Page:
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The Sheik and the Christmas Bride Susan Mallery 2022/8/5 16:56:41

Without meaning to, he imagined her wearing nothing at all. Pale and soft, covered only by her long hair, a naked temptress who—

“Thank you for seeing me,” Kayleen said, interrupting the erotic image that had no place in his head. “I guess I should have made an appointment.”

“Not at all,” he said as he came to his feet and motioned toward a sofa in the corner. “How can I help you?”

She sat down. “You’re very polite.”

She smoothed the front of her dress. “The palace is really big. I got lost twice and had to ask directions.”

“I can get you a map.”

She smiled. “For real or are you teasing?”

“Both. There is a map of the palace. Would you like one?”

“I think I need it. And maybe a computer chip implant so security can find me.” She looked uneasy as she glanced around the room. “This is nice. Big, but I guess that comes with being a prince.”

He couldn’t tell if she was just nervous or stalling. “Kayleen, is there a reason for your visit?”

“What? Oh. Right. I enrolled the girls in the American School this morning. It all went well. I used your name.”

He smiled. “Bowing and scraping?”

“Some. Everyone was very eager to help. And to have me tell you they helped. That part is weird. You’re probably used to it.”

“The school is great. Big and modern with a real focus on academics. Not that the orphan school is terrible. If they had more funding…” She sighed. “Asking about that is probably inappropriate.”

“Will knowing that stop you from asking?”

She considered for a second. “Not really.”

“I will see if funds can be made available.”

Her eyes widened. “Just like that?”

“I have made no promises. But I’m sure a few dollars could be found.”

“That would be great. We’re not working with a big budget over there, so anything would help. Most of the teachers live in, which means the salaries aren’t huge.”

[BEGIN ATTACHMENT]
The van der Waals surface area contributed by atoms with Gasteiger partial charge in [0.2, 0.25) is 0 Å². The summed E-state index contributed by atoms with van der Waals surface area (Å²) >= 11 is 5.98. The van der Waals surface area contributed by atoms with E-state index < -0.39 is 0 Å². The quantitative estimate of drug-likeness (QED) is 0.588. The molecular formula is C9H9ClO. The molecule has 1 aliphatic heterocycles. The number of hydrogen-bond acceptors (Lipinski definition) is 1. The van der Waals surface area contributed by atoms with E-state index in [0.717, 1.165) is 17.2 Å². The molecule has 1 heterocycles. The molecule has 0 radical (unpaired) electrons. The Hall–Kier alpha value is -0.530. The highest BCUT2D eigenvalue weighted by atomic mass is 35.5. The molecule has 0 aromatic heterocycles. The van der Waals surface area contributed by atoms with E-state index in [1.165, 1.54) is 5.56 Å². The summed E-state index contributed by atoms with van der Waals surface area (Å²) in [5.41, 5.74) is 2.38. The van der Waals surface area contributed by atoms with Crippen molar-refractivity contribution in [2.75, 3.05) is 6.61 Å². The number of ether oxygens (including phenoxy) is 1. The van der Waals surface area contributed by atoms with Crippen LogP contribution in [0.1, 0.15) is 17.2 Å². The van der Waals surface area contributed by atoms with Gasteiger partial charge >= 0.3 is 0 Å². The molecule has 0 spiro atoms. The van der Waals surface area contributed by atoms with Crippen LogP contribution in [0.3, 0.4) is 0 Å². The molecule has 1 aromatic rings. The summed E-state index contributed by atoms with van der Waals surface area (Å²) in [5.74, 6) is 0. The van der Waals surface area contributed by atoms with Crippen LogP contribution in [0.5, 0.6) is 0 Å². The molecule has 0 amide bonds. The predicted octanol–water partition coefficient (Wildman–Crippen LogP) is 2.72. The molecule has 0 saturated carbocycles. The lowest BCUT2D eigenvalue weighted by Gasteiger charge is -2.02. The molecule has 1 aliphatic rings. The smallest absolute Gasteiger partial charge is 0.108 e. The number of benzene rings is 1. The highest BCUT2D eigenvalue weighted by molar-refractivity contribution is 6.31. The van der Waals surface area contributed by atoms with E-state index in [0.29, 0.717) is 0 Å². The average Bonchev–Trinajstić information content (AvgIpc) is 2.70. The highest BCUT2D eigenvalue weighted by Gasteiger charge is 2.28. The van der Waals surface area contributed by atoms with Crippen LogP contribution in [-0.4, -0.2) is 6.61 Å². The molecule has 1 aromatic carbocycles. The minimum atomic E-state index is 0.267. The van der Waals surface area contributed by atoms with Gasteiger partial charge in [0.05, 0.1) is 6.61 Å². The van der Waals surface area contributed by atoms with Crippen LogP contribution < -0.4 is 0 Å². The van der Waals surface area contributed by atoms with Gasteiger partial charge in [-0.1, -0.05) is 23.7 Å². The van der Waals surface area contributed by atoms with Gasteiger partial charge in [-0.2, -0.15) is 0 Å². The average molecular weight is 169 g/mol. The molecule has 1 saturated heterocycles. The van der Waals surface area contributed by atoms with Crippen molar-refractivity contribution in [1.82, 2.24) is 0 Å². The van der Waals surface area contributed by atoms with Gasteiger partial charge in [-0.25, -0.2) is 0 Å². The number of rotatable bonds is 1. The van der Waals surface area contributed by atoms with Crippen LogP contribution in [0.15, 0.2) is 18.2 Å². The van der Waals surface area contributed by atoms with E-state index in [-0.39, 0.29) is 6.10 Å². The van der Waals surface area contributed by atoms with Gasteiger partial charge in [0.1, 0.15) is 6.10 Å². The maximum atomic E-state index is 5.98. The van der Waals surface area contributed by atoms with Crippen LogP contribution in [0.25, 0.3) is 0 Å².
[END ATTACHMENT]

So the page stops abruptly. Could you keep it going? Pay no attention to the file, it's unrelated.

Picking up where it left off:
He doubted they would ever be huge. Teachers didn’t choose their profession in an effort to amass a personal fortune. He frowned.

“Why did you become a teacher?” he asked.

“Because I couldn’t be a nun.”

An answer he never would have expected. “Did you want to be a nun?”

Kayleen nodded slowly. “Very much. The orphanage my grandmother took me to was run by nuns. They were wonderful to me. I wanted to be just like them. But I don’t really have the right personality.”

“Too…everything. I’m opinionated, I have a temper, I have trouble with the rules sometimes.”

She seemed so quiet and mousy in her baggy brown dress, but there was something in her eyes, a spark that told him she was telling the truth. After all, she had attacked Tahir.

He’d never met an almost-nun before. Why would a pretty woman want to lock herself away from the world?

“Our Mother Superior suggested I go into teaching,” Kayleen continued. “It was a great idea. I love it. I love the children. I wanted to take a permanent position there, but she insisted I first see the world. That’s how I ended up here. Eventually, I’ll go back.”

“To the convent school?”

“What about a husband and a family?”

Kayleen ducked her head, but not before he saw her blush. “I don’t really expect that to happen to me. I don’t date. Men are…They don’t think of me that way.”

He recalled his earlier fantasy about seeing her naked. “You would be surprised,” he murmured.

She looked up. “I don’t think so.”

“So there has never been anyone special?”

“A boyfriend?” She shook her head. “No.”

She was in her midtwenties. How was that possible? Did such innocence truly exist? Yet why would she lie about such a thing?

He found himself wanting to show her the world she’d been avoiding. To take her places.

Ridiculous, he told himself. She was nothing to him. Only the children’s nanny.

K ayleen backed out of the kitchen, her hands up in front of her, palms out. “No really. I mean it. Everything we have is terrific. I love the food. I’ve gained three pounds.”

When she could no longer see the head chef’s furious expression, she turned and hurried to the closest staircase, then ran up to a safer floor.

She’d only been offering to help, she told herself. But her offer of assistance had been taken as an insult.

With the girls gone all day and a kindly worded but clear letter from the orphan school saying it would be too awkward to have her teaching there, now that she was under Prince As’ad’s “protection,” Kayleen had nothing to do with her time. Sitting around was boring. She needed to keep busy with something. She couldn’t clean the suite she and the girls lived in. There wasn’t even a vacuum in the closet.